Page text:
So, the writing is on the wall for us humans and robots will soon be replacing us. This is according to the numerous reports and studies which are all predicting an impending dystopian future.
According to a report by PricewaterhouseCoopers on automation in the workplace, as many as 30% of jobs in the UK, 38% of jobs in the US, 35% of jobs in Germany, and 21% of jobs in Japan are at risk of being replaced by machine-based automation by the early 2030s.
The end is nigh right? Well not exactly…
There is certainly no disputing that AI adoption is only set to increase within sectors such as marketing (research by Retaildive shows that 86% of marketers plan to use it soon). AI is not all chatbots and games, it can improve audience segmentation and target more accurately ad messages, create product-pricing models and direct customers through your website, and it can even write content (thanks to tools like Curata and WordAI).
However, despite the projections, AI has its limitations and although it will help to compliment and, in some cases, improve the efficiency of humans, it can’t compete with areas such as logical intuition, innovation and empathy.
While AI has the ability to learn from and take on the characteristics of humans to become as lifelike as possible, machine learning does not have the ability to fully understand human emotions and the vagaries of conversations. Think about the last time you called a brand; did you want to speak with a computerised voice or a human?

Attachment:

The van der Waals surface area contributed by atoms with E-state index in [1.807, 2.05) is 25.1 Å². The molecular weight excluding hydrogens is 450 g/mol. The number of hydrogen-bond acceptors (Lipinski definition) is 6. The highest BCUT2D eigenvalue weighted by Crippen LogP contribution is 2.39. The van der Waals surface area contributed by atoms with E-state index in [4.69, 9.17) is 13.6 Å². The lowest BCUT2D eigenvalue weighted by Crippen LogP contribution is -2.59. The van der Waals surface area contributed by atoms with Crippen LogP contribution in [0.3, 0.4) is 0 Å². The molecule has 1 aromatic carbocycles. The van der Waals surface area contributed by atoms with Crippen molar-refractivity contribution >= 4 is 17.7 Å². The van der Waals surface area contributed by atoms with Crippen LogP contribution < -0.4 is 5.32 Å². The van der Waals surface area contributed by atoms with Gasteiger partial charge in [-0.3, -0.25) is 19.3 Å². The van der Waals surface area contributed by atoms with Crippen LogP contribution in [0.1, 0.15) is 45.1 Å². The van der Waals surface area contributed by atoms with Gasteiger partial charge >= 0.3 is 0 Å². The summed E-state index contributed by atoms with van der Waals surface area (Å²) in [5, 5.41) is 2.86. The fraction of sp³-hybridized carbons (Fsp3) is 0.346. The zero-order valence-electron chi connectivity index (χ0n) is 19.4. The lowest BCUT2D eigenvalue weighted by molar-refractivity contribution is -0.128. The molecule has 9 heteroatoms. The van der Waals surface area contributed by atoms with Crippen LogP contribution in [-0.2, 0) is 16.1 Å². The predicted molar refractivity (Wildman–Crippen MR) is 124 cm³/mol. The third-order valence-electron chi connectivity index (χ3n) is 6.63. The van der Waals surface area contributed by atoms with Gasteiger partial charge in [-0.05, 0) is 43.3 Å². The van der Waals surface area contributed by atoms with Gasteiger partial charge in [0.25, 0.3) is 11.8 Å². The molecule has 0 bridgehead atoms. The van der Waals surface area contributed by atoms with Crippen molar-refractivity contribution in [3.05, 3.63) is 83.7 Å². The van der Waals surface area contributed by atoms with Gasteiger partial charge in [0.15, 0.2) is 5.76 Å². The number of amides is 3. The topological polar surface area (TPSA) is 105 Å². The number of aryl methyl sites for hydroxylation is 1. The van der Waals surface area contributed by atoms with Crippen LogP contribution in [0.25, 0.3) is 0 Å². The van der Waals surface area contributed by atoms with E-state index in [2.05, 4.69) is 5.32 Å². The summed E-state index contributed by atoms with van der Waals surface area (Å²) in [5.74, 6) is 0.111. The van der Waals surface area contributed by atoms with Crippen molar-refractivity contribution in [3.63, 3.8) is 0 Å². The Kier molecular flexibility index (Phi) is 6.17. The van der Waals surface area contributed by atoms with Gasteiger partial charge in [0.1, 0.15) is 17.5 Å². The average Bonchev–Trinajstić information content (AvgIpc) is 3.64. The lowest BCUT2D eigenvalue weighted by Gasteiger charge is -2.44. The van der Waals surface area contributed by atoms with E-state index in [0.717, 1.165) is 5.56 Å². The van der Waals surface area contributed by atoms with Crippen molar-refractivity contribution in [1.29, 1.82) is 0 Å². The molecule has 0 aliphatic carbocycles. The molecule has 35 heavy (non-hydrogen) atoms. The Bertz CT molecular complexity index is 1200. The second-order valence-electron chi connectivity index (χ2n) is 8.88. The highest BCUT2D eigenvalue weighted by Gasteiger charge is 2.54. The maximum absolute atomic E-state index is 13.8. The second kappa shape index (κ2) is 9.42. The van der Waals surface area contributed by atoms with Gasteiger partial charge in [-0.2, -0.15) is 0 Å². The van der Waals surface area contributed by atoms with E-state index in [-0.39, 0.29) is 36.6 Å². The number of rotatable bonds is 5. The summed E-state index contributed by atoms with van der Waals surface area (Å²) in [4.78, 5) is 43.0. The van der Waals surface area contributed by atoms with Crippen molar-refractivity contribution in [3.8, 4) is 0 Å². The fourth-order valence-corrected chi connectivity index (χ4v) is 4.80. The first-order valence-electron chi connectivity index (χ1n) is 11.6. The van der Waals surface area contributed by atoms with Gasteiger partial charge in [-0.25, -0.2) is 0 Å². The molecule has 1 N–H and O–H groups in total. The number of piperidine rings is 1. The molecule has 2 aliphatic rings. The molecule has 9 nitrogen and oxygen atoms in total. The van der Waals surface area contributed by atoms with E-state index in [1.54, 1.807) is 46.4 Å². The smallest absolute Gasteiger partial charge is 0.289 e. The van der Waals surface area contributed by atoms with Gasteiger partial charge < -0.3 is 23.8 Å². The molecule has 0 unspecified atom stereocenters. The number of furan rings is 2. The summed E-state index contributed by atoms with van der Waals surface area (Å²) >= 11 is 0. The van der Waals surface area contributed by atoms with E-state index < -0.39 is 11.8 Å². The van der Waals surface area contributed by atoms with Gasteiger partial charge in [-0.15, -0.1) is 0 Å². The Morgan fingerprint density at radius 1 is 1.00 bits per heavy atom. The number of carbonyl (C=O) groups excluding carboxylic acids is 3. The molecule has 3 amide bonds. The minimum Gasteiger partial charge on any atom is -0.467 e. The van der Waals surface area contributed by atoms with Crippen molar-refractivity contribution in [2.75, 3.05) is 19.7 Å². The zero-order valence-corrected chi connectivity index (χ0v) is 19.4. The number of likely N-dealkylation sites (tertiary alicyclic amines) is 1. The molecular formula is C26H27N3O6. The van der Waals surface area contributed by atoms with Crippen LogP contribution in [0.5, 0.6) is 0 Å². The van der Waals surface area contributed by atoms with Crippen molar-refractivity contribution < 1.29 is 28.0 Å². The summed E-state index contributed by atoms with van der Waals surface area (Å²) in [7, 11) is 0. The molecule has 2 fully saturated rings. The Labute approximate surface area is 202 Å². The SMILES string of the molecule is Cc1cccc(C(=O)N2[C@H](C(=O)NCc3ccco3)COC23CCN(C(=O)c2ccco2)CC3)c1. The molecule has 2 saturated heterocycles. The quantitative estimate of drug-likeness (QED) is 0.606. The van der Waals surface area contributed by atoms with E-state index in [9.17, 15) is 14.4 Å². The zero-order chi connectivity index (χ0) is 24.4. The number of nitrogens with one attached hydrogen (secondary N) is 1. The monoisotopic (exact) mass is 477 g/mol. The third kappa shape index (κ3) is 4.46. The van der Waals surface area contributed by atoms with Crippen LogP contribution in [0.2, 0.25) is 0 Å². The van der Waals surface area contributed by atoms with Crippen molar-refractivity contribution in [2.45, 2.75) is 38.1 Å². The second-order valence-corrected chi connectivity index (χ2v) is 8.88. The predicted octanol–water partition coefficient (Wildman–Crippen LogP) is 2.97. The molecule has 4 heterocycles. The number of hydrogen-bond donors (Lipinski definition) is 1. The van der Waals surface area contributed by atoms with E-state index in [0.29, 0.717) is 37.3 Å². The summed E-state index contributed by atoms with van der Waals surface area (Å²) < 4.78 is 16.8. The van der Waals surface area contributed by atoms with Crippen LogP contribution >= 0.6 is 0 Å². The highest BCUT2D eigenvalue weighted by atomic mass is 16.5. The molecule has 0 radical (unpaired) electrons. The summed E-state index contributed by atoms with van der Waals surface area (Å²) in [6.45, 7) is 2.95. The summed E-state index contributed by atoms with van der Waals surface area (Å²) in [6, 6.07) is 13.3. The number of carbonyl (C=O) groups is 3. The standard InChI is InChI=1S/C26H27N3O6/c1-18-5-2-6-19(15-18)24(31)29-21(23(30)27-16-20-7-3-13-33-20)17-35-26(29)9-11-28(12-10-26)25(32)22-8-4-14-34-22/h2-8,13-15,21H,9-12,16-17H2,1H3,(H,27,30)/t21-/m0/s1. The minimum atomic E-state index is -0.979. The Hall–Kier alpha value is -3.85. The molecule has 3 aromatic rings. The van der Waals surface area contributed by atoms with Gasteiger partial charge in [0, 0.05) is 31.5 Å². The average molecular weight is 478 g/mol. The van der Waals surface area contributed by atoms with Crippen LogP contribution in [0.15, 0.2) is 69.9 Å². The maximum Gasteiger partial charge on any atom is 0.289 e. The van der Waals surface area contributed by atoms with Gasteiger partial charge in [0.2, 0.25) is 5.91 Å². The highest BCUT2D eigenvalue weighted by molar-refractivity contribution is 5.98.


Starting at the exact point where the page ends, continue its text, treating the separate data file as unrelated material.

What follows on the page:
As humans we crave interactions with others and particularly in industries such as customer service, we want to speak to someone on the other end of the phone who will be empathetic to our situation. Yes, there are many instances when chatbots are a great asset to brands, but these tend to be focussed around fact finding enquiries from consumers such as ‘what time does the store open?’ or ‘how much is this product?’. In these instances, AI works because the end user is looking for a logical and rational answer.
There’s no arguing that AI is ideal for taking on certain tasks. In fact, it’s probably better than humans, since machine-level consistency is usually prized in mass production. However, human ingenuity still has, and will always have, a place.
There is no doubting the potential of AI to revolutionise the way in which brands connect with consumers. Across the board we are seeing this new kind of technology enhancing human interaction, rather than replacing it all together. So yes, the robots are coming, but we’ll be there too.